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FAQs

Q. Why is PNM working to replace fossil fuels with renewable energy?
A. Renewable energy is better for the environment and will help lower costs to consumers in the long run.
Q. Can New Mexico lead the country in renewable and no emission energy?
A. Yes. With an abundance of wind and more than 300 days of sunshine annually, we have the natural resources to play a leading role in renewable energy. Also, by taking on a leadership position with renewable and zero emissions energy, our state becomes more attractive for economic development and to those businesses that value renewable energy use.
Q. Why is PNM shutting down San Juan Generating Station?
A. By moving away from coal now, we will be able to provide cleaner energy at a lower long-term price.
Q. What is The Energy Transition Act?
A. The Energy Transition Act is a way to save customers money, by PNM forgoing profits to aid the transition to an emission’s free energy mix while financially helping the Navajo Nation and the Four Corners region
Q. Will this increase my PNM bill?
A. The long-term savings from closing the San Juan Generating Station will lead to lower rates.
Q. When will PNM use more renewable energy?
A. PNM is constantly adding more renewable energy. We’re adding five new solar plants this year alone.
Q. What will producing and using more renewable energy mean for New Mexico?
A. More renewable energy will provide an incentive for businesses to locate here. It will also help preserve the environment for generations.
Q. How will the Four Corners area be affected by the closure of San Juan Generating Station?
A. We are working to minimize the economic impact on the Four Corners region as we move away from coal.
Q. Why isn’t PNM paying for this?
A. PNM shareholders have agreed to take a lower return on investment on the San Juan Generating Station to lower the cost to customers.
Q. When will the San Juan Generating Station close?
A. We closed two the four units on this plant site in 2017. The remaining two units are planned for closure in 2022.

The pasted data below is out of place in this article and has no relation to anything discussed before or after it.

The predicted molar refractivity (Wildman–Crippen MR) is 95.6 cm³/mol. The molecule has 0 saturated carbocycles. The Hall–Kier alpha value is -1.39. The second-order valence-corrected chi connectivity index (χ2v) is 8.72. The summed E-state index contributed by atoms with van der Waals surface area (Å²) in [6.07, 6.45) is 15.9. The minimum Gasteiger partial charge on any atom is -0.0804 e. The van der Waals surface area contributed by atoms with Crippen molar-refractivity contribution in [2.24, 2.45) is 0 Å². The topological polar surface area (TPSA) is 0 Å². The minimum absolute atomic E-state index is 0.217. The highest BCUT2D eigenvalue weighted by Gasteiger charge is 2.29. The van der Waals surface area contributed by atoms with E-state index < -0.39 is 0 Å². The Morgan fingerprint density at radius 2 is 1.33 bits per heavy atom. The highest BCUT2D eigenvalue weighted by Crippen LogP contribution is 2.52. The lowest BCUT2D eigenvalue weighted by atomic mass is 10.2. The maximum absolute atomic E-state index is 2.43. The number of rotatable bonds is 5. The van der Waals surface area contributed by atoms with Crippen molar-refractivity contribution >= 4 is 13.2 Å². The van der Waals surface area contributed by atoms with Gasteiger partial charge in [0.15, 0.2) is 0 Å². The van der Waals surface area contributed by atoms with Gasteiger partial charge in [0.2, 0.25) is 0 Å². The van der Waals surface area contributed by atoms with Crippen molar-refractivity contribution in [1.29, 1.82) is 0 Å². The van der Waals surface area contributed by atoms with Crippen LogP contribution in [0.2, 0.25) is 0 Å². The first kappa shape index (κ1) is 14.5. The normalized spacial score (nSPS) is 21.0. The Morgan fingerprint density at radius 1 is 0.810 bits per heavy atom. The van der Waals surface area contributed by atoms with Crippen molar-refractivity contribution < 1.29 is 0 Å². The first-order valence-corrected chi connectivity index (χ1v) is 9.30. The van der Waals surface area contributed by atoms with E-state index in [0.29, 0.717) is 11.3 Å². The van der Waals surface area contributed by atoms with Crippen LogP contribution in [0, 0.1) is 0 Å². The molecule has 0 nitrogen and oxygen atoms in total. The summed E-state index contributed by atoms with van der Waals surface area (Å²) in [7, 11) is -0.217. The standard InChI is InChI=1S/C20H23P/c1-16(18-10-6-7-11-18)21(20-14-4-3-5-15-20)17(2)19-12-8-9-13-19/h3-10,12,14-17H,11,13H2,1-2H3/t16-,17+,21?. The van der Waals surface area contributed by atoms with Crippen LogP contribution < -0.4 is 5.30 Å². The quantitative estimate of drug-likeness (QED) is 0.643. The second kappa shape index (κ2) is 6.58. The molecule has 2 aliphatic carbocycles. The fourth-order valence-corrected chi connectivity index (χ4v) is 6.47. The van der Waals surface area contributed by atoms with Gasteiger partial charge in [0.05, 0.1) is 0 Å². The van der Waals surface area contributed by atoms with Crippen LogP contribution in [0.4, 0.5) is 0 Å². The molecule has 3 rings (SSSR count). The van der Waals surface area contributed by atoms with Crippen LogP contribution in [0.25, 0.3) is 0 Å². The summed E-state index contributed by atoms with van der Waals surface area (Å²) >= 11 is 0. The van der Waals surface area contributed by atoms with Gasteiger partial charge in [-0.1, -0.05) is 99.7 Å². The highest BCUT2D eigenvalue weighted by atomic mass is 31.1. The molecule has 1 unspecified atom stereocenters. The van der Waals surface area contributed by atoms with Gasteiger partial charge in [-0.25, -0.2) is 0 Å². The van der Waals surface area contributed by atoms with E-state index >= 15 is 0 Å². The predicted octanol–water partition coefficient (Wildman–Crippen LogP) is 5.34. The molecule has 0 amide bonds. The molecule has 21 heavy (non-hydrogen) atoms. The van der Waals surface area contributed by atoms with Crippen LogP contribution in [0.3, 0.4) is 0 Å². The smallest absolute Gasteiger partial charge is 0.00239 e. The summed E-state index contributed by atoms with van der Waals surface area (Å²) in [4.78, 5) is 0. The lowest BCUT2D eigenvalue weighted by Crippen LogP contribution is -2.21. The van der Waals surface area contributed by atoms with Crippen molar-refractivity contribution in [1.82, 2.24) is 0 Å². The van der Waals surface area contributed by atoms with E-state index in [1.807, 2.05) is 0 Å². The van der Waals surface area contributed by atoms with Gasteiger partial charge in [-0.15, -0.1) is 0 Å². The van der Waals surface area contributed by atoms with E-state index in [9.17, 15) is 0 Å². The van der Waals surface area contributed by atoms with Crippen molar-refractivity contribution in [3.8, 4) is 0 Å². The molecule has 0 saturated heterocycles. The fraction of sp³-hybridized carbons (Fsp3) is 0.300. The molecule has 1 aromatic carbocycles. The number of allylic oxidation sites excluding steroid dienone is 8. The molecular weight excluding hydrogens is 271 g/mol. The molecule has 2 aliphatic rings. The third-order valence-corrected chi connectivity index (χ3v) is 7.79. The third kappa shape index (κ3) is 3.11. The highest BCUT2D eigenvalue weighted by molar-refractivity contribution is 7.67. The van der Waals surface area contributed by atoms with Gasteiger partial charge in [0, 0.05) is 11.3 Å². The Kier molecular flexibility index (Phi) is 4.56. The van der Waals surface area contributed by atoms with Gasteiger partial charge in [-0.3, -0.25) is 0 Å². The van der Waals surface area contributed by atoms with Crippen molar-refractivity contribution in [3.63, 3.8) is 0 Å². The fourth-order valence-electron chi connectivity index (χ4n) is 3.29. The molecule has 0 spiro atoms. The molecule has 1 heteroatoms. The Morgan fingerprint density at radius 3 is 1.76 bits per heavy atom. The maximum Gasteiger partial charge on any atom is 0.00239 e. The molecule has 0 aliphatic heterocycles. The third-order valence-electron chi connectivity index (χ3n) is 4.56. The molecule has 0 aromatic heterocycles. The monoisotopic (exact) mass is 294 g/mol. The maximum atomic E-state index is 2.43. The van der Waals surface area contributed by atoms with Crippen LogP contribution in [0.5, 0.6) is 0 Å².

Q. What will replace the energy from the San Juan Generating Station?
A. We will add more renewable energy as well as continuing to evaluate future energy storage. PNM will also plan to invest in transitional gas resources that provide the system reliability necessary to continue the transition to more renewables and energy storage systems. In exiting coal resources, we plan to reduce emissions by 70% by 2032 from the 2017 levels. This is much better than the clean power plan or other federally-contemplated environmental initiatives. PNM is ahead the pack. We’ll replace that energy in the short term with cleaner energy that includes transitional natural gas and more renewables.
Q. What is an Integrated Resource Plan?
A. Preparing the Integrated Resource Plan is a year-long process that is documented in a final report. Preparing the report requires utilities to use a long-term portfolio approach to identify potential resources that a utility intends to develop over the next twenty years, referred to as the Most Cost Effective Portfolio (MCEP). The long-term plan is accompanied by a near-term roadmap called the Four-Year Action Plan. The MCEP and Four-Year Action Plan is the result of considering the cost, reliability and environmental impact of several ways to supply electricity.
Q. How did PNM develop the Integrated Resource Plan (IRP)?
A. PNM’s 2017 IRP considered, among many other things, the impact of PNM exiting San Juan Generating Station when the ownership agreements and coal supply contract run out in 2022. The work was done in public. PNM hosted several meetings in Albuquerque beginning in June 2016. At the meetings, assumptions, costs, modelling processes, modelling tools, preliminary results and the draft report were presented and discussed by subject matter experts. PNM presented the preliminary results of the analysis at a public advisory group meeting on March 28, 2017 and released a draft report for review on April 20, 2017. After the draft report release, PNM hosted meetings statewide, including a meeting in Farmington at San Juan College that was attended by hundreds of plant employees, coal miners, public school employees and local residents to discuss the report’s findings and collect additional input before the report was filed with the New Mexico Public Regulation Commission on July 3, 2017.

Learn more and view the PNM reports.